Kristin Hohman
Staff Writer

The Lorain County Sacred Landmarks Initiative (LCSLI) is set to host a conference titled “Faith Meets Faith: Women in Abrahamic Religions – an Interfaith Dialogue” at LCCC. The free event will take place on April 23, from 7:00 p.m. to 9:00 pm, in the Spitzer Conference Center Grand Room.

Throughout the conference, a discussion will be conducted regarding the study of women in three of the world’s major religions; Christianity, Judaism, and Islam. Women’s importance and function in these religions will be examined.

Featured presenters will include Rabbi Lauren Werber of the Temple B’nai Abraham, Reverend Mary Carson of the Episcopal Church of the Redeemer, and Julia Shearson, executive director of the Cleveland Chapter Council on American Islamic Relations.

“The role and significance of women in Abrahamic religions have often been overlooked under the male-centered custom in religious traditions,” said LCSLI Director and Lorain County Community College Associate Professor of Philosophy and Religion Dr. Young Ko.

“The three panelists will address the significance of women in their religious texts and religious institutions,” said Ko.

The LCSLI supports fine arts and educational programs to commemorate the religious practices of Lorain County residents. These outreach programs include church tours, performances, and gallery exhibits.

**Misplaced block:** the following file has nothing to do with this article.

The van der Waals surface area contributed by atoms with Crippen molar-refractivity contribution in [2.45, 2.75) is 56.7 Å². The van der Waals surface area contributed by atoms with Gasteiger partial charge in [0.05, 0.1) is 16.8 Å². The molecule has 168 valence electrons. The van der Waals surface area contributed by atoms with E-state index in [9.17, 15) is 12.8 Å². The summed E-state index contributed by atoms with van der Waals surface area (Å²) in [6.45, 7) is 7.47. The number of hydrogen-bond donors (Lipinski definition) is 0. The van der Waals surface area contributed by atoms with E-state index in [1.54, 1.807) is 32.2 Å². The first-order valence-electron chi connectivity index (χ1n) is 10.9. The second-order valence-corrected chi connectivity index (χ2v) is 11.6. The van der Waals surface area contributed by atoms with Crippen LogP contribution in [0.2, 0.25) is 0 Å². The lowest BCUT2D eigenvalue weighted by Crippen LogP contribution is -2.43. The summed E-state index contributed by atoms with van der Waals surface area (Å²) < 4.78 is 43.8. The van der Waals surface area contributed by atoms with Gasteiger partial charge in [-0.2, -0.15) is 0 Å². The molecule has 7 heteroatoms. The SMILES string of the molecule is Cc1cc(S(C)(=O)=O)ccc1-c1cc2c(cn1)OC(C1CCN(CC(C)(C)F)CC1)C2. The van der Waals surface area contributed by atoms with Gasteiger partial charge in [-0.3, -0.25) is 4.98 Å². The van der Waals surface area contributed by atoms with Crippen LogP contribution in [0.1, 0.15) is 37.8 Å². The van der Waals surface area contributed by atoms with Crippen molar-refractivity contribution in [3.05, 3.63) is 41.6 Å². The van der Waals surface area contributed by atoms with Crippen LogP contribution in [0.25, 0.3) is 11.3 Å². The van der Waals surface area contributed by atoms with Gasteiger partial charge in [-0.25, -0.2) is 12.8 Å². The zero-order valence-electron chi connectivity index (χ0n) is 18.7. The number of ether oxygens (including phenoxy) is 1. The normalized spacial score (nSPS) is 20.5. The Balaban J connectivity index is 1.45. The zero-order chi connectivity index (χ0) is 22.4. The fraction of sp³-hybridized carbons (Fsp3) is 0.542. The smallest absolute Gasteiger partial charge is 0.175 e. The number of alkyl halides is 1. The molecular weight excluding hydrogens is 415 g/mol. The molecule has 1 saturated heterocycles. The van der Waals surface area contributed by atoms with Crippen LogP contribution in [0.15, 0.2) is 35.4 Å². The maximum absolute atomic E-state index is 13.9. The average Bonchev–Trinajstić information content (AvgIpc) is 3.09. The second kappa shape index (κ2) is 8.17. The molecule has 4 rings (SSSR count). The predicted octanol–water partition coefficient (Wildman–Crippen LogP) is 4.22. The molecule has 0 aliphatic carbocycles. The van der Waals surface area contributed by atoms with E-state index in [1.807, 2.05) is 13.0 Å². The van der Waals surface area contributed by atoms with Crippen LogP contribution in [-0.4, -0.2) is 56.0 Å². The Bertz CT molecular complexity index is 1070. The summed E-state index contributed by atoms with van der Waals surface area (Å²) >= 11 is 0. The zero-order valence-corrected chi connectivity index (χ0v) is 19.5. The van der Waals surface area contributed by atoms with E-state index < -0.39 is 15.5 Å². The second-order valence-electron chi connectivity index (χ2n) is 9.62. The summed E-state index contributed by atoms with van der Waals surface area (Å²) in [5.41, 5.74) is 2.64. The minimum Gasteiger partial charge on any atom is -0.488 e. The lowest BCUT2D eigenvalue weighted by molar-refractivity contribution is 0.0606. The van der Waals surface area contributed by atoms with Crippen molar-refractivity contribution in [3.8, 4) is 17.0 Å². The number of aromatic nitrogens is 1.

Funded by grants from LCCC, the Community Foundation of Greater Lorain County, and the College of Urban Affairs at Cleveland State University, the initiative also documents the history, features, and current usage of churches, synagogues, and temples in Lorain County.

The upcoming event marks the second of its kind. The first Faith Meets Faith panel, “Buddhist-Christian Dialogue,” which took place last fall.

“I hope that the audience will have a new opportunity to learn the role and significance of women’s experiences as relational, embodied, and interdependent in the Abrahamic religions,” Ko said.  “Understanding religious diversity lies at the core of interreligious dialogue. We read and experience the world through the lens that the context provides us with. The lens formulates our assumptions with which we think,experience, and evaluate. Yet, the lens are not stagnant but transformational in the process of dialogue.”